The West Branch is known as the more difficult one beginning at Biscotasi Lake. It can be accessed by VIA passenger train which you can hop on in Sudbury or Cartier, Ontario. To avoid a full day of flatwater paddling, we chose to start our trip at Sinker Creek and paddle through to Agnew Lake. You can also choose to take out at the the Elbow but I would recommend continuing down past as you would miss a great section of river. Train tickets can be purchased online through the VIA rail website.
Maps: Please purchase a Spanish River map before planning your trip through Chrismar Mapping.
Day 0: Home to Agnew Lake Lodge
After a 6 hour drive to Agnew Lake Lodge, we set up a camp at a campsite along the lake. Note that the lodge offers a grassy spot with picnic table for camping or small cabins for paddlers. For camping, amenities like tap water, garbage, a firepit and outhouses are the facilities.
The Agnew Lake Lodge offers shuttles for paddlers. Rates can be found here. We drove to the train station in Sudbury and the drivers drove our vehicles back to the Lodge for us. The Lodge also arranges camping permits for the river (~$10/night/adult). Fee information can be found here.
Day 1:Saturday July 13th, 2019 Agnew Lake Lodge to LeBell Rapids
Our group left the Agnew Lake Lodge at 6:50AM and drove about an hour to arrive at the Sudbury train station at 8:00AM. We unloaded our gear and boats and handed the keys to the drivers. One of our cars stayed at the train station (make sure to pay for a parking pass).
We had to pay $50 + tax cash for each canoe that got on the train. At 8:25 the train arrived and the loading began. There were 14 canoes being loaded on the day we left so you can imagine it takes some time. The train did leave exactly at 9:00AM, enjoying the air conditioned seats.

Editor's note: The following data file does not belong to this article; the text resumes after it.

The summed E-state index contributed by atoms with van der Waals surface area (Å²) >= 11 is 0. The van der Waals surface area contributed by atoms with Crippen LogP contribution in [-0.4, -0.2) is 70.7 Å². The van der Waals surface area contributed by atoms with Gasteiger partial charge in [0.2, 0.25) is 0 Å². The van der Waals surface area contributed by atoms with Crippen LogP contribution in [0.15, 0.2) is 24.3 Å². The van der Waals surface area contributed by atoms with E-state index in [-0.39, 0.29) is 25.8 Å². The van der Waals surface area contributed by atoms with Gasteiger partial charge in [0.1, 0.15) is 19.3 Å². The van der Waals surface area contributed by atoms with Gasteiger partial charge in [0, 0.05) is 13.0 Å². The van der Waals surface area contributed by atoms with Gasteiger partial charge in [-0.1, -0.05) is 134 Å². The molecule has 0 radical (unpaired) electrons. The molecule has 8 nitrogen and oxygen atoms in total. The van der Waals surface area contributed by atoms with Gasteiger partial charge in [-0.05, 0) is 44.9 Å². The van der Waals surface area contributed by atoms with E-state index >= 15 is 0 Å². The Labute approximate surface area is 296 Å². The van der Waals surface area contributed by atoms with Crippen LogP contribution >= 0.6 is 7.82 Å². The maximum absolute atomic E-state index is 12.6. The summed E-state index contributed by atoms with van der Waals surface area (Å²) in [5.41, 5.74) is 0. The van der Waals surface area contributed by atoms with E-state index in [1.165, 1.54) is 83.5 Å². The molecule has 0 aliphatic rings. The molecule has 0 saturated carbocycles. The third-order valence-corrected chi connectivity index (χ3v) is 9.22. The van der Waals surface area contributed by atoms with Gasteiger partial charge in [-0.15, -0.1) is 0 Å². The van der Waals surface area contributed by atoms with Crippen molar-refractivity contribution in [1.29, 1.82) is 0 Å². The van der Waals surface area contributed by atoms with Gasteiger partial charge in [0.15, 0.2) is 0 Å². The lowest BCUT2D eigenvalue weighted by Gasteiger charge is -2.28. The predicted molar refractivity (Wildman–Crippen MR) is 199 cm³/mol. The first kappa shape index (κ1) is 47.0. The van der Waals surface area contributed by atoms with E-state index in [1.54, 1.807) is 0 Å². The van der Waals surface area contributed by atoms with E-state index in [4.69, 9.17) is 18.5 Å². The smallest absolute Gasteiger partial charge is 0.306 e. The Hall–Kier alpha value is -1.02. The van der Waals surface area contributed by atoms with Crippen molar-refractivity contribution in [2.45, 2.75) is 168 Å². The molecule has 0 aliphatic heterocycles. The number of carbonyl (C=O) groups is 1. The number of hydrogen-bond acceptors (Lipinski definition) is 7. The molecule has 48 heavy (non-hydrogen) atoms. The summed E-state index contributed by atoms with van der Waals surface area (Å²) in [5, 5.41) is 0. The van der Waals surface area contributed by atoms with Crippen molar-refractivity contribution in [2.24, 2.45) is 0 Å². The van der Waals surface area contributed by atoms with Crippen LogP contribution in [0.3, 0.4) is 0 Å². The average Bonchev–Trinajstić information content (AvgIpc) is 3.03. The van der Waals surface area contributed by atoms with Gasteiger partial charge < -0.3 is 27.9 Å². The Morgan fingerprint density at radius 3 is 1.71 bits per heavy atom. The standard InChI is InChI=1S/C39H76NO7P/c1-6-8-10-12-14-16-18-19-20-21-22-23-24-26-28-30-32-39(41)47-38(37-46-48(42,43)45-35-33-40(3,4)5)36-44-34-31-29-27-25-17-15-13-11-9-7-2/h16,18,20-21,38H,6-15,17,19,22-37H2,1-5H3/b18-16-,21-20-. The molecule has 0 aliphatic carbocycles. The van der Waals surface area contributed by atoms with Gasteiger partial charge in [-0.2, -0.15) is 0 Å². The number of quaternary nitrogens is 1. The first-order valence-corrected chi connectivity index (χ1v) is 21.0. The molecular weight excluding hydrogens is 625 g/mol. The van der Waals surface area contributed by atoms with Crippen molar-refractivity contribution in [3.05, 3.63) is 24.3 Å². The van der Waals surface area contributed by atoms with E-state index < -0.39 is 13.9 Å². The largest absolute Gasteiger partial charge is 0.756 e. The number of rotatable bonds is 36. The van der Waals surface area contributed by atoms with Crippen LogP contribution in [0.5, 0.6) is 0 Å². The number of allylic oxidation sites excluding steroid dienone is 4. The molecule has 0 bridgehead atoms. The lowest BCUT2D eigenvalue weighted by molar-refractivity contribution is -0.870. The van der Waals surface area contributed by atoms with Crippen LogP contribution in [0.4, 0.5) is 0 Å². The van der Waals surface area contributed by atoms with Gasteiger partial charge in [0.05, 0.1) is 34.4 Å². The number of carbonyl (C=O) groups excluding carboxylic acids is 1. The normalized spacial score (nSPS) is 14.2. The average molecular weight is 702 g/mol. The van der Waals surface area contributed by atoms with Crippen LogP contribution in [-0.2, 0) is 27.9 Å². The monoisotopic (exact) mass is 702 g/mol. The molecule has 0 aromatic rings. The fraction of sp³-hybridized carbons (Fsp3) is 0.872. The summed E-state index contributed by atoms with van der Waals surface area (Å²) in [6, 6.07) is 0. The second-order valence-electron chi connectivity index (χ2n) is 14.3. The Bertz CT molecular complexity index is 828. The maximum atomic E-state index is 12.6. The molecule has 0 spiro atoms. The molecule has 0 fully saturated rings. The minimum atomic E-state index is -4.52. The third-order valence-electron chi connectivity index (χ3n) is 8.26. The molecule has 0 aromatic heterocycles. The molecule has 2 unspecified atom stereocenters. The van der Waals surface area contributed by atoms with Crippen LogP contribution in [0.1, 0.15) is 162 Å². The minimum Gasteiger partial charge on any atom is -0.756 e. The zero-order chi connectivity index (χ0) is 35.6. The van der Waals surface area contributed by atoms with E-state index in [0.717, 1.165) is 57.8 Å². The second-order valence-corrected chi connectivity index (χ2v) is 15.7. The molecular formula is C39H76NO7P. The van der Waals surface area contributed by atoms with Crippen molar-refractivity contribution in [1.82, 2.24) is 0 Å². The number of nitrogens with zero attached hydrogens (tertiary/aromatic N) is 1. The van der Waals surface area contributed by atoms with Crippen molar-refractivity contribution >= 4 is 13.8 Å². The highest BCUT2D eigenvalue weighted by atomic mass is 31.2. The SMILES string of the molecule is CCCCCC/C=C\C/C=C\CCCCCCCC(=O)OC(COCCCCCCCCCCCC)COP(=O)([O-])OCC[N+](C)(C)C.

The train passes through several small communities before the first views of the river. It's apparent that the train track follows the river for several kilometres passing through old logging communities that have now been converted to fishing cabins and hunt camps. We got off at our destination Sinker Creek at 11:20 which was about 20 minutes late after having to wait for a freight train to pass us on the tracks. Our group of 11 and 7 boats were unloaded, and we quickly ate lunch and started our paddle.
Sinker creek meanders for about 1.5km. We had been told the river was running at a medium-high level and the members of our group who had paddled this river before agreed that it was higher than normal. The first rapid we came too had to be portaged. We hoped that this wasn't going to be the case for the entire river. The next two rapids (Hook and Tourville) were lovely class 2 rapids that empties into Lebell Lake. The Lebell rapid was runnable by the solo canoes in our group but not by the tandems. When scouting this rapid look closely at the very bottom as 3 of our light boats got temporarily stalled on rocks here.